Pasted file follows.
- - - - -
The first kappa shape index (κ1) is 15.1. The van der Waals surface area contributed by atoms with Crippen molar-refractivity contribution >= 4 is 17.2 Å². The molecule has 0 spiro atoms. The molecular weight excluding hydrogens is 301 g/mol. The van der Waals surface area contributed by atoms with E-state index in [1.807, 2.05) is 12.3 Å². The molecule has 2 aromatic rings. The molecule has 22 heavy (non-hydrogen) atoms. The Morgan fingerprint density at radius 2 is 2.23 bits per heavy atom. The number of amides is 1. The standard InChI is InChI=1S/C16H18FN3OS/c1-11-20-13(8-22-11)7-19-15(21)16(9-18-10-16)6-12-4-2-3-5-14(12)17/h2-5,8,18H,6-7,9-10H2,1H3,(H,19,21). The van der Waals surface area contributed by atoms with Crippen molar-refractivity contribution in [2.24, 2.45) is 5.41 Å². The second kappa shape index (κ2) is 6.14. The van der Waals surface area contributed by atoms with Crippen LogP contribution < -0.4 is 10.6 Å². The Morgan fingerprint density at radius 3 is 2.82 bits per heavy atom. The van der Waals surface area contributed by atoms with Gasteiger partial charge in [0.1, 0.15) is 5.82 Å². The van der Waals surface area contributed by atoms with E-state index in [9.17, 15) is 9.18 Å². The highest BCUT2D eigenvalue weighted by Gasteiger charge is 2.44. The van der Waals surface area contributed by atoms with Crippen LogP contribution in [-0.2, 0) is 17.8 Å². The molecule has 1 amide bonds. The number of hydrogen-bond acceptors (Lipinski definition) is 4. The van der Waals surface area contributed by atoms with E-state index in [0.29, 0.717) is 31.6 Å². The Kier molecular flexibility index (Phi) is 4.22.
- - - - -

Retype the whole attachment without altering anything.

The first kappa shape index (κ1) is 15.1. The van der Waals surface area contributed by atoms with Crippen molar-refractivity contribution >= 4 is 17.2 Å². The molecule has 0 spiro atoms. The molecular weight excluding hydrogens is 301 g/mol. The van der Waals surface area contributed by atoms with E-state index in [1.807, 2.05) is 12.3 Å². The molecule has 2 aromatic rings. The molecule has 22 heavy (non-hydrogen) atoms. The Morgan fingerprint density at radius 2 is 2.23 bits per heavy atom. The number of amides is 1. The standard InChI is InChI=1S/C16H18FN3OS/c1-11-20-13(8-22-11)7-19-15(21)16(9-18-10-16)6-12-4-2-3-5-14(12)17/h2-5,8,18H,6-7,9-10H2,1H3,(H,19,21). The van der Waals surface area contributed by atoms with Crippen molar-refractivity contribution in [2.24, 2.45) is 5.41 Å². The second kappa shape index (κ2) is 6.14. The van der Waals surface area contributed by atoms with Crippen LogP contribution < -0.4 is 10.6 Å². The Morgan fingerprint density at radius 3 is 2.82 bits per heavy atom. The van der Waals surface area contributed by atoms with Gasteiger partial charge in [0.1, 0.15) is 5.82 Å². The van der Waals surface area contributed by atoms with E-state index in [9.17, 15) is 9.18 Å². The highest BCUT2D eigenvalue weighted by Gasteiger charge is 2.44. The van der Waals surface area contributed by atoms with Crippen LogP contribution in [-0.2, 0) is 17.8 Å². The molecule has 1 amide bonds. The number of hydrogen-bond acceptors (Lipinski definition) is 4. The van der Waals surface area contributed by atoms with E-state index in [0.29, 0.717) is 31.6 Å². The Kier molecular flexibility index (Phi) is 4.22.